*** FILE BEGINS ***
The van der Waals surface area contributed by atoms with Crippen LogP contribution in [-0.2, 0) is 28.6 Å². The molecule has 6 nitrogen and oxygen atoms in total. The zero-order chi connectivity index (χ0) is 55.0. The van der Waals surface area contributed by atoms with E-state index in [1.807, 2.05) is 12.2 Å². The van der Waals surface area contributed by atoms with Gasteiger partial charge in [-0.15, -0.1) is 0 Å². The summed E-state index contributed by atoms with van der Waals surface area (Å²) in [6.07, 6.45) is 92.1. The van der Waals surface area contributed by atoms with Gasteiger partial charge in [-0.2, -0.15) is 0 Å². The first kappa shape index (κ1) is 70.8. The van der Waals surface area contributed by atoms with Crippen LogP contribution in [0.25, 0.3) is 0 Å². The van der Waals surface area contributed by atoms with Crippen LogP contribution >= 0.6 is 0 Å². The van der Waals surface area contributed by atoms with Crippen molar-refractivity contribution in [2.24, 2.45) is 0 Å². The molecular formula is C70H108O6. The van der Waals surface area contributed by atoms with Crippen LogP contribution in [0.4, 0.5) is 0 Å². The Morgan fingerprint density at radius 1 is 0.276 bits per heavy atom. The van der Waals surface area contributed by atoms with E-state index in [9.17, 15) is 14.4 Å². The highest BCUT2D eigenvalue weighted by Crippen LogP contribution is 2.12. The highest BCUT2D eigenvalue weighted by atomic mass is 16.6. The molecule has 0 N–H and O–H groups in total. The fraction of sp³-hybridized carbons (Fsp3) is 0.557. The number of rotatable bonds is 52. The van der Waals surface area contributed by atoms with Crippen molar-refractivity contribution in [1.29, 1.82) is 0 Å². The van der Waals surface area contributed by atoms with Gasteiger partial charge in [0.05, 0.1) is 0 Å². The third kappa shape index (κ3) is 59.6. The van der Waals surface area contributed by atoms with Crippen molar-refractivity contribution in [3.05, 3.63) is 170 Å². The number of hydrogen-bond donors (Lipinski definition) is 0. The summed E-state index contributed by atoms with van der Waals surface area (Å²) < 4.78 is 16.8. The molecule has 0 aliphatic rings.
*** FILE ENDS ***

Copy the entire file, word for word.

The van der Waals surface area contributed by atoms with Crippen LogP contribution in [-0.2, 0) is 28.6 Å². The molecule has 6 nitrogen and oxygen atoms in total. The zero-order chi connectivity index (χ0) is 55.0. The van der Waals surface area contributed by atoms with E-state index in [1.807, 2.05) is 12.2 Å². The van der Waals surface area contributed by atoms with Gasteiger partial charge in [-0.15, -0.1) is 0 Å². The summed E-state index contributed by atoms with van der Waals surface area (Å²) in [6.07, 6.45) is 92.1. The van der Waals surface area contributed by atoms with Gasteiger partial charge in [-0.2, -0.15) is 0 Å². The first kappa shape index (κ1) is 70.8. The van der Waals surface area contributed by atoms with Crippen LogP contribution in [0.25, 0.3) is 0 Å². The van der Waals surface area contributed by atoms with Crippen LogP contribution >= 0.6 is 0 Å². The van der Waals surface area contributed by atoms with Crippen molar-refractivity contribution in [2.24, 2.45) is 0 Å². The molecular formula is C70H108O6. The van der Waals surface area contributed by atoms with Crippen LogP contribution in [0.4, 0.5) is 0 Å². The Morgan fingerprint density at radius 1 is 0.276 bits per heavy atom. The van der Waals surface area contributed by atoms with E-state index in [9.17, 15) is 14.4 Å². The highest BCUT2D eigenvalue weighted by Crippen LogP contribution is 2.12. The highest BCUT2D eigenvalue weighted by atomic mass is 16.6. The molecule has 0 N–H and O–H groups in total. The fraction of sp³-hybridized carbons (Fsp3) is 0.557. The number of rotatable bonds is 52. The van der Waals surface area contributed by atoms with Crippen molar-refractivity contribution in [1.29, 1.82) is 0 Å². The van der Waals surface area contributed by atoms with Gasteiger partial charge in [0.05, 0.1) is 0 Å². The third kappa shape index (κ3) is 59.6. The van der Waals surface area contributed by atoms with Crippen molar-refractivity contribution in [3.05, 3.63) is 170 Å². The number of hydrogen-bond donors (Lipinski definition) is 0. The summed E-state index contributed by atoms with van der Waals surface area (Å²) < 4.78 is 16.8. The molecule has 0 aliphatic rings.